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Obituary: Peter Wyngarde

Peter Wyngarde. Photo: Wikimedia/Allan Warren Peter Wyngarde. Photo: Wikimedia/Allan Warren

Success in Department S and Jason King brought Peter Wyngarde fame in the early 1970s but cost him a later career on television. Typecast as the flamboyant, womanising novelist and sleuth Jason King, his later small-screen career amounted to little more than a handful of guest spots.

Wyngarde’s own background was itself the stuff of fantasy, the actor deliberately obfuscating his past to create confusion about his date of birth, family name and much else. Increasingly enamoured of the rakish, bed-hopping dandy persona he had created, he found himself wrong-footed by a shift towards what he dismissed as “all that naturalistic stuff”.

The son of a diplomat, much of his early life was spent in Asia. He fled from Singapore to the UK when the Japanese army invaded in 1941 and claimed to have later read law at Oxford. He trained at RADA briefly before finding work in regional repertory companies, making his debut at the Buxton Playhouse in 1946.

Without the mannerisms that would define his later career, he showed considerable early promise, The Stage noting his “outstanding performance [of] power and vitality” as Jonah in Nathan Shaham’s They’ll Arrive Tomorrow at the Irving Palace Theatre in 1952.

His theatre profile continued to rise, appearing alongside Peggy Ashcroft and Joan Plowright in Brecht’s The Goodwoman of Szechwan at the New Theatre, Oxford (1956), with Vivien Leigh (whom he claimed to have had an affair) and Claire Bloom in Jean Giraudoux’s Duel of Angels at the Apollo Theatre (1958, transferring with it to Broadway in 1960) and taking the title role in Edmond Rostand’s Cyrano de Bergerac and directing Eugene O’Neill’s A Long Day’s Journey Into Night for the Bristol Old Vic in 1959.

The same year, he attracted attention on television with “a stunningly brilliant performance” in Julien Green’s American Civil War-era South, and as a “flashing-eyed, dashing” Petruchio in a broadcast of the Bristol Old Vic’s The Taming of the Shrew.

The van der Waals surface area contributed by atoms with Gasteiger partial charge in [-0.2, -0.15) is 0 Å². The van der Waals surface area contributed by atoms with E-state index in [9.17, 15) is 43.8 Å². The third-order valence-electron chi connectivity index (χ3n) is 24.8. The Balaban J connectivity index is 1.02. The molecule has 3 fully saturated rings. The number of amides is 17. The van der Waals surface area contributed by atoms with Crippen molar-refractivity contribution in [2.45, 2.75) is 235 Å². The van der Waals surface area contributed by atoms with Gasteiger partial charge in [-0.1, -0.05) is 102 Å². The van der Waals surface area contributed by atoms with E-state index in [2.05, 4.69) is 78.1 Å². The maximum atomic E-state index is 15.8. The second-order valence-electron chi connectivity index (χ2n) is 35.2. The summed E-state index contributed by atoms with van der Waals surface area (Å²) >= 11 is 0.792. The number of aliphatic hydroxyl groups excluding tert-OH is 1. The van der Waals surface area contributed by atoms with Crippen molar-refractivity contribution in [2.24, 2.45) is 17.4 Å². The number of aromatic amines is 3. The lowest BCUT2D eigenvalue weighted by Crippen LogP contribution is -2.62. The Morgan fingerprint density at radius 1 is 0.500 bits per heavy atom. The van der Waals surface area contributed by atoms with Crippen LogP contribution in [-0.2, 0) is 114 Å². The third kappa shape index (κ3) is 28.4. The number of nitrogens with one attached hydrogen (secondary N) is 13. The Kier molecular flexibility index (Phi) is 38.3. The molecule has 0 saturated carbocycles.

In 1964, he played Oberon to Anna Massey’s Titania (A Midsummer Night’s Dream) on TV and shared the stage with Margaret Rutherford in Jean Anouilh’s Time Remembered at the New Theatre, Bromley.

He was seen in the world premiere of Tennessee Williams’ The Two-Character Play at the Hampstead Theatre (1967) and an adaptation of Chekhov’s novel The Duel at the Duke of York’s Theatre (1968).

He made several visits to Austria, South Africa and Australia, where he appeared in the premiere of Simon Gray’s Butley in 1971.

Returning home, he was the eponymous Siamese royal in The King and I for 260 performances at the Adelphi Theatre. Later West End appearances included Marcelle Maurette’s Anastasia (Cambridge Theatre, 1976), Michael Sloan’s Underground (Prince of Wales Theatre, 1983) and William Wycherley’s The Country Wife (Mermaid Theatre, 1990).

Other notable television credits included Sydney Carton (A Tale of Two Cities, 1957), Rupert of Hentzau (1964), The Avengers (1966-67) and Doctor Who (1984), while on film he memorably played the masked Klytus in Flash Gordon (1980).

He was married to the actor Dorinda Stevens and had a long-term relationship with the actor Alan Bates. In 1975, he was found guilty of gross indecency after an incident in a public toilet and was declared bankrupt in 1982.

Peter Wyngarde was born Cyril Louis Goldbert on August 23, 1927 (some sources claim 1926 and 1928) and died on January 15.

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